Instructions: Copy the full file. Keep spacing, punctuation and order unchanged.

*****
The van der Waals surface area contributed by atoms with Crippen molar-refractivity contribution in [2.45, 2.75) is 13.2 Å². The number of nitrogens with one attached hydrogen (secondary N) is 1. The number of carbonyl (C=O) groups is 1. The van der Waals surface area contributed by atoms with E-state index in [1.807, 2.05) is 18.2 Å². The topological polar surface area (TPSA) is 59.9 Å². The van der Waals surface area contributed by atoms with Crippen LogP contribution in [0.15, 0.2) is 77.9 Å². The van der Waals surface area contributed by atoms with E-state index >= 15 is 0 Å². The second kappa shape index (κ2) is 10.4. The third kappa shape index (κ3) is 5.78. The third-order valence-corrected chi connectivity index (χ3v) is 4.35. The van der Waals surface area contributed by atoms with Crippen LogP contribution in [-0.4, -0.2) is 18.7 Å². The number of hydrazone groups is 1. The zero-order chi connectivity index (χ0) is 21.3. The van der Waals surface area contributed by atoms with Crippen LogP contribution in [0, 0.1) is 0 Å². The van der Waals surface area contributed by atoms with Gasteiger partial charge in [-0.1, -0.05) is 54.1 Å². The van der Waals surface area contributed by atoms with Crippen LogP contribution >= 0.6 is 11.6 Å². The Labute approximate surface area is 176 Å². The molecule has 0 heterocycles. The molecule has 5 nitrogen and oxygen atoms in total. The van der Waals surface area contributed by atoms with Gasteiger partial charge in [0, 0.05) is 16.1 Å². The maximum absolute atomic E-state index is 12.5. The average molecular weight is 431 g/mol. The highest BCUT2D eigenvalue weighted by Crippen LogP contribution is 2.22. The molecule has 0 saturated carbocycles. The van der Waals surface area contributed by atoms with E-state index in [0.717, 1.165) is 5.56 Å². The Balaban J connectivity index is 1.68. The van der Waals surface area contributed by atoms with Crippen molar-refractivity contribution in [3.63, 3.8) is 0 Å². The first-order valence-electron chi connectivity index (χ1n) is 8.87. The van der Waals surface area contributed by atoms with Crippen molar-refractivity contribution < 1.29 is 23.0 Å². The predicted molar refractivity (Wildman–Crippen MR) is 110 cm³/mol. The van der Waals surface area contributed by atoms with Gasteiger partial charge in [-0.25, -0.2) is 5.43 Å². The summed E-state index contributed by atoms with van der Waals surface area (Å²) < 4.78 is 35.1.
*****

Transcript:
The van der Waals surface area contributed by atoms with Crippen molar-refractivity contribution in [2.45, 2.75) is 13.2 Å². The number of nitrogens with one attached hydrogen (secondary N) is 1. The number of carbonyl (C=O) groups is 1. The van der Waals surface area contributed by atoms with E-state index in [1.807, 2.05) is 18.2 Å². The topological polar surface area (TPSA) is 59.9 Å². The van der Waals surface area contributed by atoms with Crippen LogP contribution in [0.15, 0.2) is 77.9 Å². The van der Waals surface area contributed by atoms with E-state index >= 15 is 0 Å². The second kappa shape index (κ2) is 10.4. The third kappa shape index (κ3) is 5.78. The third-order valence-corrected chi connectivity index (χ3v) is 4.35. The van der Waals surface area contributed by atoms with Crippen LogP contribution in [-0.4, -0.2) is 18.7 Å². The number of hydrazone groups is 1. The zero-order chi connectivity index (χ0) is 21.3. The van der Waals surface area contributed by atoms with Crippen LogP contribution in [0, 0.1) is 0 Å². The van der Waals surface area contributed by atoms with Gasteiger partial charge in [-0.1, -0.05) is 54.1 Å². The van der Waals surface area contributed by atoms with Crippen LogP contribution >= 0.6 is 11.6 Å². The Labute approximate surface area is 176 Å². The molecule has 0 heterocycles. The molecule has 5 nitrogen and oxygen atoms in total. The van der Waals surface area contributed by atoms with Gasteiger partial charge in [0, 0.05) is 16.1 Å². The maximum absolute atomic E-state index is 12.5. The average molecular weight is 431 g/mol. The highest BCUT2D eigenvalue weighted by Crippen LogP contribution is 2.22. The molecule has 0 saturated carbocycles. The van der Waals surface area contributed by atoms with E-state index in [0.717, 1.165) is 5.56 Å². The Balaban J connectivity index is 1.68. The van der Waals surface area contributed by atoms with Crippen molar-refractivity contribution in [3.63, 3.8) is 0 Å². The first-order valence-electron chi connectivity index (χ1n) is 8.87. The van der Waals surface area contributed by atoms with Crippen molar-refractivity contribution < 1.29 is 23.0 Å². The predicted molar refractivity (Wildman–Crippen MR) is 110 cm³/mol. The van der Waals surface area contributed by atoms with Gasteiger partial charge in [-0.25, -0.2) is 5.43 Å². The summed E-state index contributed by atoms with van der Waals surface area (Å²) < 4.78 is 35.1.